How Much Can Training Change?

I have been thinking a lot about how much training matters. I mean, training as separated from general fitness and confidence.

I missed a lot of running this week after getting a bad cold, and since outdoor has started up, it’s suddenly much easier to do a 16 minute tempo run a little faster than I should or 800m repeats than marathon-type workouts. After last weekend’s fairly (inexplicably) miserable 18.5 miler, I’ve been thinking about the difference in running every day, as I have for the past 18 years, and training, particularly training for a marathon. How much do I have to give to running? In terms of time, yes, but even more in terms of stress level (am I the only person who can’t relax when she has a 20 mile long run scheduled?) and emotional investment.

This got me to thinking about the four marathons I’ve run and how, though they seem wildly different in my mind because my expectations and the level of disappointment were different in each, in the big spectrum of marathon running, they are not really so different.

Vermont City, 2006: ran about 70 miles a week, including at least one long, hard workout mid-week and several Jack Daniels style tempo-long-tempo runs, crashed and burned and ran 3:24 after walking much of the second half. Had hoped to break 3, realistically thought I could run 3:10.

Boston 2008: got the news that I’d be running the race with 6 weeks to go and had done one run over 12 miles since Vermont CIty almost two years earlier. DId 1 16 miler, 1 20 miler and 1 18 miler, ran mostly 7 mile runs during the week. Goal was to finish and not disappoint all the people who’d given me the Bradley Award or to wound my own fragile ego. Ran 3:19

Boston 2009: ran about 50 miles a week, trained in a normal, methodical way, including about one speed workout a week and a handful of runs between 16-21 miles. Felt confident going into the race, hoped to PR. Ran 3:18.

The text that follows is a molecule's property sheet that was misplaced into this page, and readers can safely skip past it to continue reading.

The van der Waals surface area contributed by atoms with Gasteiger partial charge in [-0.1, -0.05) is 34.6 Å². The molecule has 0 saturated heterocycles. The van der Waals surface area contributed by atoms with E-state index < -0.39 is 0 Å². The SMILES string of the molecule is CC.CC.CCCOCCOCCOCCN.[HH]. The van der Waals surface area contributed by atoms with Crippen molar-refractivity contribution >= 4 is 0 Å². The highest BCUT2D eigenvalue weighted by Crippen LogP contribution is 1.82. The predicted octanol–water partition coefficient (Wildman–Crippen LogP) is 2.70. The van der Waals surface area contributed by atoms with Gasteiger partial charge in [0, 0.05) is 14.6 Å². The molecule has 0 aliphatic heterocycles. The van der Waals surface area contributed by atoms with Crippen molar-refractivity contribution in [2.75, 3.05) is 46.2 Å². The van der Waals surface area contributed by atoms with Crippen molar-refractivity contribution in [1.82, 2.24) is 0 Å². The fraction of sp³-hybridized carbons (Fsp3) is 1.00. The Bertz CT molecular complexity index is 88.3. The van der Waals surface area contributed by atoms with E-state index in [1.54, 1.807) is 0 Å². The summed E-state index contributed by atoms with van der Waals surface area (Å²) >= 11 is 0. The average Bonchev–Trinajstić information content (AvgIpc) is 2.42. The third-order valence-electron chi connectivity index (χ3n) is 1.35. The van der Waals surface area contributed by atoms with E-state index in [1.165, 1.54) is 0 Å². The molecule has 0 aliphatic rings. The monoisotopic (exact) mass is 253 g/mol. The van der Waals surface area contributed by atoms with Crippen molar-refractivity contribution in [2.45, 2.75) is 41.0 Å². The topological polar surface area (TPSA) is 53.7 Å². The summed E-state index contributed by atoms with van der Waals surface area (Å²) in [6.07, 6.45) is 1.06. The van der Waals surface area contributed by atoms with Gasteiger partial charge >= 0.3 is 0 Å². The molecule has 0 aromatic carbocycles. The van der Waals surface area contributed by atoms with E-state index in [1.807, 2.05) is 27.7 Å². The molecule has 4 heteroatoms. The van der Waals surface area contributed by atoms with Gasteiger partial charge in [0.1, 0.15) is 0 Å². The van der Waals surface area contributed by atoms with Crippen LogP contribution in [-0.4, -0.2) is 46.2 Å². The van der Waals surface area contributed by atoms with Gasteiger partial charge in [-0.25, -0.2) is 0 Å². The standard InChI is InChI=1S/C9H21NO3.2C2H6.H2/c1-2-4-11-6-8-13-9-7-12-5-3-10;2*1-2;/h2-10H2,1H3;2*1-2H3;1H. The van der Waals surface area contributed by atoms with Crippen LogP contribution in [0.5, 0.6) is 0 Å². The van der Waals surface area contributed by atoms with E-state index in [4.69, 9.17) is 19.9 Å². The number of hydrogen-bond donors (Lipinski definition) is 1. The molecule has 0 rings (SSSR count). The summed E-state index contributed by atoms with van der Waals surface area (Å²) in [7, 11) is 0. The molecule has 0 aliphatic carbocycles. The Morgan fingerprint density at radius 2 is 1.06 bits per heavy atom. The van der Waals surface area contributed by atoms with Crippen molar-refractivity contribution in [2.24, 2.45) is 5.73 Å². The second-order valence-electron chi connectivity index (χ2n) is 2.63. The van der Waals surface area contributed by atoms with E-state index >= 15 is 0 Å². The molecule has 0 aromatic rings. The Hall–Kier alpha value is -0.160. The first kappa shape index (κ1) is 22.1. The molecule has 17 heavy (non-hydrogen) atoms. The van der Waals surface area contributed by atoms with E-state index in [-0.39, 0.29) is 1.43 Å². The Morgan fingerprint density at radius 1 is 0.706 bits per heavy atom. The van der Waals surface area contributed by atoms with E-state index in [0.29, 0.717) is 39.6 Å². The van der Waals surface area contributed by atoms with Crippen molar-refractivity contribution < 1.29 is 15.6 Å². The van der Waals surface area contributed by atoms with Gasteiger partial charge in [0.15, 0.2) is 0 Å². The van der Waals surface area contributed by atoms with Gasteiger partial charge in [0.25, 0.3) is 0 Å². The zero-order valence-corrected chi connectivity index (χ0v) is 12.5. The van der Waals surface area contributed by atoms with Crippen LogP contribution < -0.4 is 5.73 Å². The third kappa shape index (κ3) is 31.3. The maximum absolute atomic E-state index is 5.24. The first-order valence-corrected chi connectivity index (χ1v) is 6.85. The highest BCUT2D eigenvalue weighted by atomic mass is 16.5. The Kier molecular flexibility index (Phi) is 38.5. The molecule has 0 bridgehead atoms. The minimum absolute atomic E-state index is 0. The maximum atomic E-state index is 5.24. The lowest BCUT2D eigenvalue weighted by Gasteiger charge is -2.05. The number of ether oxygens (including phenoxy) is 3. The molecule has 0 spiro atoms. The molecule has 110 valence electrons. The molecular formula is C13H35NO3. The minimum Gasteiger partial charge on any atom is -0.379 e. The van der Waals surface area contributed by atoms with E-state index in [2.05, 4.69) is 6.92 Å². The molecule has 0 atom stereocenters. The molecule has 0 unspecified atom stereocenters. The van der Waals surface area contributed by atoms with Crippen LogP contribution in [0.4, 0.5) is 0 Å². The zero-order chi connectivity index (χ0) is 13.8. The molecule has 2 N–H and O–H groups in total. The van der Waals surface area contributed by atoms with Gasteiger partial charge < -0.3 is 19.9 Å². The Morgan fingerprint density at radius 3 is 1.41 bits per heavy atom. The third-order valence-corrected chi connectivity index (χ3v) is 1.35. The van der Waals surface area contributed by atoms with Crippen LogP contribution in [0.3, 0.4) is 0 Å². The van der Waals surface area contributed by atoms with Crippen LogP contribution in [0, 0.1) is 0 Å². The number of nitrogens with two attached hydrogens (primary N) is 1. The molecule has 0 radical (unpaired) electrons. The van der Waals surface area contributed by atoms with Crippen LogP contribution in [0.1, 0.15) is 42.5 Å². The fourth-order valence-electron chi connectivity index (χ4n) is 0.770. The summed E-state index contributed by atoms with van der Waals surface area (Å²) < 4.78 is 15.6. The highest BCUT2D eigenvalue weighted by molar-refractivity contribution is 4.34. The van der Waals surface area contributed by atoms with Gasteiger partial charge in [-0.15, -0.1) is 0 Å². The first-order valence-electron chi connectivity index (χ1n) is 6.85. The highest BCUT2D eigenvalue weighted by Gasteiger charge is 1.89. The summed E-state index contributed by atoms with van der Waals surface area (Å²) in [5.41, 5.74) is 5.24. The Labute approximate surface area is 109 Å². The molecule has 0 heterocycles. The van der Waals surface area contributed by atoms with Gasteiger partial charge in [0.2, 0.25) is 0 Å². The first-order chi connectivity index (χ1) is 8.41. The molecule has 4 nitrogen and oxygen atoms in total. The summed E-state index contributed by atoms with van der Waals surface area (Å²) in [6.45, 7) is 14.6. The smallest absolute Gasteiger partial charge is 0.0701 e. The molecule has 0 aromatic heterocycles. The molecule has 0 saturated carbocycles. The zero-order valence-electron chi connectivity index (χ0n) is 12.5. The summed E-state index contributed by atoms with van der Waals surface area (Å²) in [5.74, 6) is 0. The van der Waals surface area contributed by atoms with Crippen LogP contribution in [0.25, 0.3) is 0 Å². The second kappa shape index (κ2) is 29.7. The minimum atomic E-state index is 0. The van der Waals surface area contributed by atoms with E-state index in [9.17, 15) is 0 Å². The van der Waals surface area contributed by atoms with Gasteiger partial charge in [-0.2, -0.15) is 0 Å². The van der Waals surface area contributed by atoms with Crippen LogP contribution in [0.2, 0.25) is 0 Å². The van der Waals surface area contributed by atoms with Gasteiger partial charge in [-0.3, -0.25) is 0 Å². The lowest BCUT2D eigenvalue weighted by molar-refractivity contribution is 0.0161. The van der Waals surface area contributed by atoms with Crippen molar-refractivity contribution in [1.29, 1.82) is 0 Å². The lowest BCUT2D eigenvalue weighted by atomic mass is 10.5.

Gansett Marathon 2011: entered on a whim about a month before the race after doing an 18 mile run on a whim. Longest run was a “I’ll pretend I was running 7:30 pace for that whole time and then it’s 20 miles” 2:30. Felt great at 10 miles and went through the half on pace to run 3:12, which felt completely reasonable in that deluded moment. Hit the wall hard at mile 16, felt very sorry for myself for the next 10 miles. Ran 3:22 (I think? I don’t remember. In this case, the real victory really was finishing)

So, is my body, when in general running shape, about a 3:25 marathon type of body, and then sometimes I can force it to run a little faster? What if I could handle more volume in training? Had a training group? Could I run 3:10? What if I didn’t do anything I didn’t feel like doing and just ran with the high school kids every day between now and May 7? How much do any of these things I have wasted days reading about matter? I’m usually a firm believe in mind over matter and the irrelevance of shape and talent in achieving at least modest distance running success, but at the end of this week, assessing the damage and exhaustion, I started to really question the range of influence my training actually wields.

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